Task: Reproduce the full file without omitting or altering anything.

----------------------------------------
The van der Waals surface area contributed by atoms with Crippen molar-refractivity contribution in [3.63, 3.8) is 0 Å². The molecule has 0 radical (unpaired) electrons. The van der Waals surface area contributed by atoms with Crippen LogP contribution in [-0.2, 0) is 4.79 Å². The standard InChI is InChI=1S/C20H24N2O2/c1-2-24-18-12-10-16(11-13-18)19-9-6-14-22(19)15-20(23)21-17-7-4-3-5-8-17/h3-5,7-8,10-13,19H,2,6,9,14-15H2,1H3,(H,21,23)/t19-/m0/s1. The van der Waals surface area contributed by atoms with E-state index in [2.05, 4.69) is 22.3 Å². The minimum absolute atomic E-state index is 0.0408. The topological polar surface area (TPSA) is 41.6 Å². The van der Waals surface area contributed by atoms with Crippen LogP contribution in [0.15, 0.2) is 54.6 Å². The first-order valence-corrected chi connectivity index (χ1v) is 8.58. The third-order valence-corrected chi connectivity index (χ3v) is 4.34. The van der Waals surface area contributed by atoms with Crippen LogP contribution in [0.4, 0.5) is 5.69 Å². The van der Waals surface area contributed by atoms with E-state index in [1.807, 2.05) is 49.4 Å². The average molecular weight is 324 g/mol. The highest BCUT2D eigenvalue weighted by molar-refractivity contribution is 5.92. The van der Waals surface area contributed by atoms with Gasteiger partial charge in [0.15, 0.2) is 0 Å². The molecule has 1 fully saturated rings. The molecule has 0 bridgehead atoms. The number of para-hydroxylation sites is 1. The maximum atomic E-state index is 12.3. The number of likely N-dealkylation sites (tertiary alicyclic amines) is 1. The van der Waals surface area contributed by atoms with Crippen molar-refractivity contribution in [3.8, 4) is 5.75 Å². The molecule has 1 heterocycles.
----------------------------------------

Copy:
The van der Waals surface area contributed by atoms with Crippen molar-refractivity contribution in [3.63, 3.8) is 0 Å². The molecule has 0 radical (unpaired) electrons. The van der Waals surface area contributed by atoms with Crippen LogP contribution in [-0.2, 0) is 4.79 Å². The standard InChI is InChI=1S/C20H24N2O2/c1-2-24-18-12-10-16(11-13-18)19-9-6-14-22(19)15-20(23)21-17-7-4-3-5-8-17/h3-5,7-8,10-13,19H,2,6,9,14-15H2,1H3,(H,21,23)/t19-/m0/s1. The van der Waals surface area contributed by atoms with E-state index in [2.05, 4.69) is 22.3 Å². The minimum absolute atomic E-state index is 0.0408. The topological polar surface area (TPSA) is 41.6 Å². The van der Waals surface area contributed by atoms with Crippen LogP contribution in [0.15, 0.2) is 54.6 Å². The first-order valence-corrected chi connectivity index (χ1v) is 8.58. The third-order valence-corrected chi connectivity index (χ3v) is 4.34. The van der Waals surface area contributed by atoms with Crippen LogP contribution in [0.4, 0.5) is 5.69 Å². The van der Waals surface area contributed by atoms with E-state index in [1.807, 2.05) is 49.4 Å². The average molecular weight is 324 g/mol. The highest BCUT2D eigenvalue weighted by molar-refractivity contribution is 5.92. The van der Waals surface area contributed by atoms with Gasteiger partial charge in [0.15, 0.2) is 0 Å². The molecule has 1 fully saturated rings. The molecule has 0 bridgehead atoms. The number of para-hydroxylation sites is 1. The maximum atomic E-state index is 12.3. The number of likely N-dealkylation sites (tertiary alicyclic amines) is 1. The van der Waals surface area contributed by atoms with Crippen molar-refractivity contribution in [3.8, 4) is 5.75 Å². The molecule has 1 heterocycles.